Subsequently, when it is desired to eject a drop via ink ejection hole 8, the actuator 12 is activated as illustrated in FIG. 14. The actuation 12 causes the paddle 10 to move rapidly down causing a substantial increase in pressure in the nozzle chamber 3 which results in a rapid growth of the meniscus 6 around the nozzle hole 8. This rapid growth is accompanied by a general collapse in meniscus 7 as the ink is sucked back into the chamber 2. Further, ink flow also occurs into ink supply channel 5 however, hopefully this ink flow is minimised. Subsequently, as indicated in FIG. 5, the actuator 12 is deactivated resulting in the return of the paddle 10 to is quiescent position. The return of the paddle 10 results in a general lessening of pressure within the nozzle chamber 3 as ink is sucked back into the area under the paddle 10. The forward momentum of the ink surrounding the meniscus 6 and the backward momentum of the other ink within nozzle chamber 3 is resolved through the breaking off of an ink drop 25 which proceeds towards the print media. Subsequently, the surface tension on the meniscus 6 and 7 results in a general ink inflow from nozzle chamber 5 resulting, in the arrangement returning to the quiescent state as indicated in FIG. 1.

It can therefore be seen that the schematic illustration of FIG. 1 to FIG. 5 describes a system where a single planar paddle is actuated so as to eject ink from multiple nozzles.

Turning now to FIG. 6, there is illustrated a sectional view through one form of implementation of a single nozzle arrangement 1. The nozzle arrangement 1 can be constructed on a silicon wafer base 28 through the construction of large arrays of nozzles at one time using standard micro electromechanical processing techniques.

An array of nozzles on a silicon wafer device and can be constructed using semiconductor processing techniques in addition to micro machining and micro fabrication process technology (MEMS) and a full familiarity with these technologies is hereinafter assumed.

For a general introduction to a micro-electro mechanical system (MEMS) reference is made to standard proceedings in this field including the proceeding of the SPIE (International Society for Optical Engineering) including volumes 2642 and 2882 which contain the proceedings of recent advances and conferences in this field.

One form of construction will now be described with reference to FIGS. 7 to 24. On top of the silicon wafer 28 is first constructed a CMOS processing layer 29 which can provide for the necessary interface circuitry for driving the thermal actuator and its interconnection with the outside world. The CMOS layer 29 being suitably passivated so as to protect it from subsequent MEMS processing techniques. The walls eg. 30 can be formed from glass (SiO2). Preferably, the paddle 10 includes a thinned portion 32 for more efficient operation. Additionally, a sacrificial etchant hole 33 is provided for allowing more effective etching of sacrificial etchants within the nozzle chamber 2. The ink supply channel 5 is generally provided for interconnecting an ink supply conduit 34 which can be etched through the wafer 28 by means of a deep anisotropic trench etcher such as that available from Silicon Technology Systems of the United Kingdom.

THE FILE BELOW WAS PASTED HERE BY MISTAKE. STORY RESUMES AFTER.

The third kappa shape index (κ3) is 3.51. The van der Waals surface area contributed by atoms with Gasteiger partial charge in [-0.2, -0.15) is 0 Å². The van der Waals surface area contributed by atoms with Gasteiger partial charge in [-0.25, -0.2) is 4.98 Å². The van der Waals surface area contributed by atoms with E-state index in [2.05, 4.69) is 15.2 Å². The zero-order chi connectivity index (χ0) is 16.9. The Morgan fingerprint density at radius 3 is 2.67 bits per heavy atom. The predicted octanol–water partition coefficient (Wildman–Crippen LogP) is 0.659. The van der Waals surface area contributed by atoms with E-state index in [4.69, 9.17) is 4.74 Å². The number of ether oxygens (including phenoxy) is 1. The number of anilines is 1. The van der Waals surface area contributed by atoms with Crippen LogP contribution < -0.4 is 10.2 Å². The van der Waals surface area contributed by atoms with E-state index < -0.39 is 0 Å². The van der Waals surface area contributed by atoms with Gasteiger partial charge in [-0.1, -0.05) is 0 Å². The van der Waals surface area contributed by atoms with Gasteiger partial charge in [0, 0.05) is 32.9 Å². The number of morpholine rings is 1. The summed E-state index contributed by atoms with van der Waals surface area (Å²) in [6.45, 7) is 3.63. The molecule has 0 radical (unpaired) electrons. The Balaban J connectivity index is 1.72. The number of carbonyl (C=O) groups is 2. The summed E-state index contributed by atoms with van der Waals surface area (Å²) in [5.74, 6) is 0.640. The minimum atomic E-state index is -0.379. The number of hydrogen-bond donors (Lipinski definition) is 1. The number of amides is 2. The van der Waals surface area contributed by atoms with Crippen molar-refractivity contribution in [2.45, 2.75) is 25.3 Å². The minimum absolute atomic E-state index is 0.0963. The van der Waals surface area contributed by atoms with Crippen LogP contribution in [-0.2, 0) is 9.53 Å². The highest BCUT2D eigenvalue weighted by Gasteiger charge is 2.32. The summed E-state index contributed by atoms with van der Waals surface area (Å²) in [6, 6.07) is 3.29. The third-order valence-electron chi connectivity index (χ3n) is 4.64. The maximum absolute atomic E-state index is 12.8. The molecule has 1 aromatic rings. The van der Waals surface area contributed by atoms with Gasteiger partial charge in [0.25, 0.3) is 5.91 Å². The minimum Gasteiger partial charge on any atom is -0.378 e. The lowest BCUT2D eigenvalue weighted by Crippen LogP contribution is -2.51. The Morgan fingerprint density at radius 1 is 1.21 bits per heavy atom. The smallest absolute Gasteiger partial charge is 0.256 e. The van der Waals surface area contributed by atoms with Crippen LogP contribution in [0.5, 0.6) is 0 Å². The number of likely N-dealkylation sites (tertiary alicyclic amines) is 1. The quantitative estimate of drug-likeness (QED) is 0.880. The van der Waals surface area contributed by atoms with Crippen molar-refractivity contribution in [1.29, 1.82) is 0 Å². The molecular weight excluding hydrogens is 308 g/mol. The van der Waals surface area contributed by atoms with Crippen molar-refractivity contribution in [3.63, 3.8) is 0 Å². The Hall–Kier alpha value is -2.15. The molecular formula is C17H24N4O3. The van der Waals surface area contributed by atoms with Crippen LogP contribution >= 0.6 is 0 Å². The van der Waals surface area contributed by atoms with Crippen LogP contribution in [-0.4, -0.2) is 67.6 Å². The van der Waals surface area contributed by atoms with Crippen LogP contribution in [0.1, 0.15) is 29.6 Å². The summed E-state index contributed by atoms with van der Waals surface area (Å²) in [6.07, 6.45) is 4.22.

The arrangement 1 further includes a thermal actuator device eg. 12 which includes two arms comprising an upper arm 36 and a lower arm 37 extending from a port 55 and formed around a glass core 38. Both upper and lower arm heaters 36, 37 can comprise a 0.4μ film of 60% copper and 40% nickel hereinafter known as (Cupronickel) alloy. Copper and nickel is used because it has a high bend efficiency and is also highly compatible with standard VLSI and MEMS processing techniques. The bend efficiency can be calculated as the square of the coefficient of the thermal expansion times the Young's modulus, divided by the density and divided by the heat capacity. This provides a measure of the amount of “bend energy” produced by a material per unit of thermal (and therefore electrical) energy supplied.

The core can be fabricated from glass which also has many suitable properties in acting as part of the thermal actuator. The actuator 12 includes a thinned portion 40 for providing an interconnect between the actuator and the paddle 10. The thinned portion 40 provides for non-destructive flexing of the actuator 12. Hence, when it is desired to actuate the actuator 12, say to cause it to bend downwards, a current is passed down through the top cupronickel layer causing it to be heated and expand. This in turn causes a general bending due to the thermocouple relationship between the layers 36 and 38. The bending down of the actuator 36 also causes thinned portion 40 to move downwards in addition to the portion 41. Hence, the paddle 10 is pivoted around the wall 41 which can, if necessary, include slots for providing for efficient bending. Similarly, the heater coil 37 can be operated so as to cause the actuator 12 to bend up with the consequential movement upon the paddle 10.